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Creators/Authors contains: "Pediredla, Adithya"

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  1. We introduce Doppler time-of-flight (D-ToF) rendering, an extension of ToF rendering for dynamic scenes, with applications in simulating D-ToF cameras. D-ToF cameras use high-frequency modulation of illumination and exposure, and measure the Doppler frequency shift to compute the radial velocity of dynamic objects. The time-varying scene geometry and high-frequency modulation functions used in such cameras make it challenging to accurately and efficiently simulate their measurements with existing ToF rendering algorithms. We overcome these challenges in a twofold manner: To achieve accuracy, we derive path integral expressions for D-ToF measurements under global illumination and form unbiased Monte Carlo estimates of these integrals. To achieve efficiency, we develop a tailored time-path sampling technique that combines antithetic time sampling with correlated path sampling. We show experimentally that our sampling technique achieves up to two orders of magnitude lower variance compared to naive time-path sampling. We provide an open-source simulator that serves as a digital twin for D-ToF imaging systems, allowing imaging researchers, for the first time, to investigate the impact of modulation functions, material properties, and global illumination on D-ToF imaging performance.

     
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    Free, publicly-accessible full text available December 5, 2024
  2. Abstract

    Ultrasonically-sculpted gradient-index optical waveguides enable non-invasive light confinement inside scattering media. The confinement level strongly depends on ultrasound parameters (e.g., amplitude, frequency), and medium optical properties (e.g., extinction coefficient). We develop a physically-accurate simulator, and use it to quantify these dependencies for a radially-symmetric virtual optical waveguide. Our analysis provides insights for optimizing virtual optical waveguides for given applications. We leverage these insights to configure virtual optical waveguides that improve light confinement fourfold compared to previous configurations at five mean free paths. We show that virtual optical waveguides enhance light throughput by 50% compared to an ideal external lens, in a medium with bladder-like optical properties at one transport mean free path. We corroborate these simulation findings with real experiments: we demonstrate, for the first time, that virtual optical waveguides recycle scattered light, and enhance light throughput by 15% compared to an external lens at five transport mean free paths.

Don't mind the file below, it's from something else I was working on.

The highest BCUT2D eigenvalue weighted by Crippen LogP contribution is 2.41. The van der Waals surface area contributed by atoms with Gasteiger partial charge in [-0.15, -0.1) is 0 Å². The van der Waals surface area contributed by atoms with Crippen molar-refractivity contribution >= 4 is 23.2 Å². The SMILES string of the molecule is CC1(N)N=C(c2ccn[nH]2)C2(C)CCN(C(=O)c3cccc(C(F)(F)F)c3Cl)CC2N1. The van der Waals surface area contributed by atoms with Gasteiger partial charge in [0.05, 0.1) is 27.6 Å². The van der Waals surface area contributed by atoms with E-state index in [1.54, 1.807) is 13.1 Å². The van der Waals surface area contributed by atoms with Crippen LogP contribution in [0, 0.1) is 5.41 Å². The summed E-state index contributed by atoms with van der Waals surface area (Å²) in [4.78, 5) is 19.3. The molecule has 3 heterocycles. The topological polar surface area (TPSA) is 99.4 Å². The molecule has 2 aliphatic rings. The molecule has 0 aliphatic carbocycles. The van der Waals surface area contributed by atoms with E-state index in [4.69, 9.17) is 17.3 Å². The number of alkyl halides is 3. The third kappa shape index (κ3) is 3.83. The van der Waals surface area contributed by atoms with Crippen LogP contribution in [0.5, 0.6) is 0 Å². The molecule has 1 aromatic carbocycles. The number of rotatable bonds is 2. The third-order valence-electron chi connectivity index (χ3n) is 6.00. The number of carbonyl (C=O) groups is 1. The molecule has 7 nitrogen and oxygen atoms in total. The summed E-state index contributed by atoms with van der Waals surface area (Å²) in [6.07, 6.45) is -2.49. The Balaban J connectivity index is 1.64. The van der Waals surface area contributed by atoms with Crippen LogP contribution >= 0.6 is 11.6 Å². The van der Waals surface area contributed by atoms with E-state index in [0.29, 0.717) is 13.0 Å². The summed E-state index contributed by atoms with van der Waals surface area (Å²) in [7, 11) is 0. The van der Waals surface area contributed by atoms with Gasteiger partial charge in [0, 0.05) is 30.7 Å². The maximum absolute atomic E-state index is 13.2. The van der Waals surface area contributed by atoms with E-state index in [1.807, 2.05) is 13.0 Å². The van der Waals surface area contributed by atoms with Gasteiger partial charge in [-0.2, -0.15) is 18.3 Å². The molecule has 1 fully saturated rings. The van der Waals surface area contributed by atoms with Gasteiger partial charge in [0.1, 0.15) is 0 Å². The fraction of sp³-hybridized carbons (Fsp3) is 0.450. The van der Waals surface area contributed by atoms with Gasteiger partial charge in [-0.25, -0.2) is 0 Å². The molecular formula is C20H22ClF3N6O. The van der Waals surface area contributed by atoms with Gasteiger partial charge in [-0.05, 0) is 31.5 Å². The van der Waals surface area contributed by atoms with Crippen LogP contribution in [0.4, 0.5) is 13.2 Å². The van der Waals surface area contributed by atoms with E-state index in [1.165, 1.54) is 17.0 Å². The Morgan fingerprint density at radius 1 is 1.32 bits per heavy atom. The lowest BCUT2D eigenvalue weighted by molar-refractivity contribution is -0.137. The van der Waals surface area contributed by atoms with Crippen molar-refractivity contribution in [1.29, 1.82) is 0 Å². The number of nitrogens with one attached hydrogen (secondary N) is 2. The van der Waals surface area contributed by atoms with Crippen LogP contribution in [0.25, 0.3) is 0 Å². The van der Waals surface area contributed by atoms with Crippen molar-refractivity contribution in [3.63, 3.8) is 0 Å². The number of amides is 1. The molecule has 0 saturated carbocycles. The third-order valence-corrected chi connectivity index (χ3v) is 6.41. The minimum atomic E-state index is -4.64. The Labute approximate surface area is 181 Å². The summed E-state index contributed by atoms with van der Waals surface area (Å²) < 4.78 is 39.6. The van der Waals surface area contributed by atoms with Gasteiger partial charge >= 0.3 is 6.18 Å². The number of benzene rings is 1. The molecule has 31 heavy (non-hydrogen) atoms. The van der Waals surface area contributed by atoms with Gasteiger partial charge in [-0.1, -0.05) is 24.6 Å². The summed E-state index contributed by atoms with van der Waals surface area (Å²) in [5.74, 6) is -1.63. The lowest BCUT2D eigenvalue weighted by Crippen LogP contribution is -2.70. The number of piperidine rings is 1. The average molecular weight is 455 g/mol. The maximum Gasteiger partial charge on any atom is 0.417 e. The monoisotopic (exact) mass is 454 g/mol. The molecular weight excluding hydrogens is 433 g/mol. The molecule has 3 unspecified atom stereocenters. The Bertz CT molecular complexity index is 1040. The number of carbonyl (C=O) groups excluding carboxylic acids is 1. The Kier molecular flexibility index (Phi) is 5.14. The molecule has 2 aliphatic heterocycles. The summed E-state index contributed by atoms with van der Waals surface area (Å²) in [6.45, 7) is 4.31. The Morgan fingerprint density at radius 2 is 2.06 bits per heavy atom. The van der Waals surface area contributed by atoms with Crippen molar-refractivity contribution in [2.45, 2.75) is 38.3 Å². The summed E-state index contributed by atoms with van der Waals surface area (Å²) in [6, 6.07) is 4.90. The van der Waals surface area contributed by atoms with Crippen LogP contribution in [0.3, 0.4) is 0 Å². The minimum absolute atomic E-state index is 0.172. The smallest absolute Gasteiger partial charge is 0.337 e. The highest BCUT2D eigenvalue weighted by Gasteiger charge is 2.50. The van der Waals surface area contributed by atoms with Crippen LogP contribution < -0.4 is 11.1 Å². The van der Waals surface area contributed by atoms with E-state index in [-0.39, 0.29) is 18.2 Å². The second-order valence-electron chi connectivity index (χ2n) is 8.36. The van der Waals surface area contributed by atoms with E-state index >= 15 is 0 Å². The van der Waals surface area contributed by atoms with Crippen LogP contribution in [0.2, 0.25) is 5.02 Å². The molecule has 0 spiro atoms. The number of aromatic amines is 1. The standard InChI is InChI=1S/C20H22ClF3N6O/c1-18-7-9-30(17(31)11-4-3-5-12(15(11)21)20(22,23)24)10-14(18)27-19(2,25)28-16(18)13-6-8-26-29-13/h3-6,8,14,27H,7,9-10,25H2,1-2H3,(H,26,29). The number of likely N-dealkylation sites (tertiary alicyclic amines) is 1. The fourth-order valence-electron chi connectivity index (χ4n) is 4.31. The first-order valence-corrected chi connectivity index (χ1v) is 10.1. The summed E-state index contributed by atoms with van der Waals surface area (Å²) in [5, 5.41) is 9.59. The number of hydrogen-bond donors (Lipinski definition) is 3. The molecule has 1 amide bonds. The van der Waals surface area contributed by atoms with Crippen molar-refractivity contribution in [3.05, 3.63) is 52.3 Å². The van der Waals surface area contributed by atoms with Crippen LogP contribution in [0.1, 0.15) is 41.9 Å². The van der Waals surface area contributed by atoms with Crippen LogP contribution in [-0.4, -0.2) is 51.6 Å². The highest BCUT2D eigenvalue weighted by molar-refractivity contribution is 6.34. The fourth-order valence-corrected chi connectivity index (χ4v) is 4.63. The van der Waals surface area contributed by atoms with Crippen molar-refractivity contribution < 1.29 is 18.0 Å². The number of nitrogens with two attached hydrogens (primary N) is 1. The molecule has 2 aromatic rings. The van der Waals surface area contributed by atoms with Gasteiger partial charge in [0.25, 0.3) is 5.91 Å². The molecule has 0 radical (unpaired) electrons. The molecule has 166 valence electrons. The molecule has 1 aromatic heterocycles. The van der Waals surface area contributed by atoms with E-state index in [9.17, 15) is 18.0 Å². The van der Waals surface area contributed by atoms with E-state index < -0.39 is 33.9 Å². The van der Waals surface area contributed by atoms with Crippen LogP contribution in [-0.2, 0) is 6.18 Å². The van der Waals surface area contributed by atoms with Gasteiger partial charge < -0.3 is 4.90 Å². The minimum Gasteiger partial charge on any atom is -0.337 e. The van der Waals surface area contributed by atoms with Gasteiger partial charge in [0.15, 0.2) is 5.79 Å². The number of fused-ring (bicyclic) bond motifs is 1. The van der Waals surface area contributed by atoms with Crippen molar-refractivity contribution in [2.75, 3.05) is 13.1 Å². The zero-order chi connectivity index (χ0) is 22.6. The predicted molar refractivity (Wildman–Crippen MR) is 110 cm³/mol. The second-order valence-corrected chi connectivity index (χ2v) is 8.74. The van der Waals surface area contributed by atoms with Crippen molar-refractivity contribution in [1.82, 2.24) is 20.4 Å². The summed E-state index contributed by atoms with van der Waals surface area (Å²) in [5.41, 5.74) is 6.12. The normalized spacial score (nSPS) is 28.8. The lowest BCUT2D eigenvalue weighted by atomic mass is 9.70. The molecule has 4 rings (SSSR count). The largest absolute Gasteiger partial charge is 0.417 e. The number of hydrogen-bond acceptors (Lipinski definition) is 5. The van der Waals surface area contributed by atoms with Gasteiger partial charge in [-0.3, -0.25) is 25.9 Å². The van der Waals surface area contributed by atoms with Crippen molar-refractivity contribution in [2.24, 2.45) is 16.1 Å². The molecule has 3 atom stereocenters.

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    Free, publicly-accessible full text available December 1, 2024
  3. Free, publicly-accessible full text available June 1, 2024
  4. A conventional optical lens can be used to focus light into the target medium from outside, without disturbing the medium. The focused spot size is proportional to the focal distance in a conventional lens, resulting in a tradeoff between penetration depth in the target medium and spatial resolution. We have shown that virtual ultrasonically sculpted gradient-index (GRIN) optical waveguides can be formed in the target medium to steer light without disturbing the medium. Here, we demonstrate that such virtual waveguides can relay an externally focused Gaussian beam of light through the medium beyond the focal distance of a single external physical lens, to extend the penetration depth without compromising the spot size. Moreover, the spot size can be tuned by reconfiguring the virtual waveguide. We show that these virtual GRIN waveguides can be formed in transparent and turbid media, to enhance the confinement and contrast ratio of the focused beam of light at the target location. This method can be extended to realize complex optical systems of external physical lenses and in situ virtual waveguides, to extend the reach and flexibility of optical methods.

     
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  5. null (Ed.)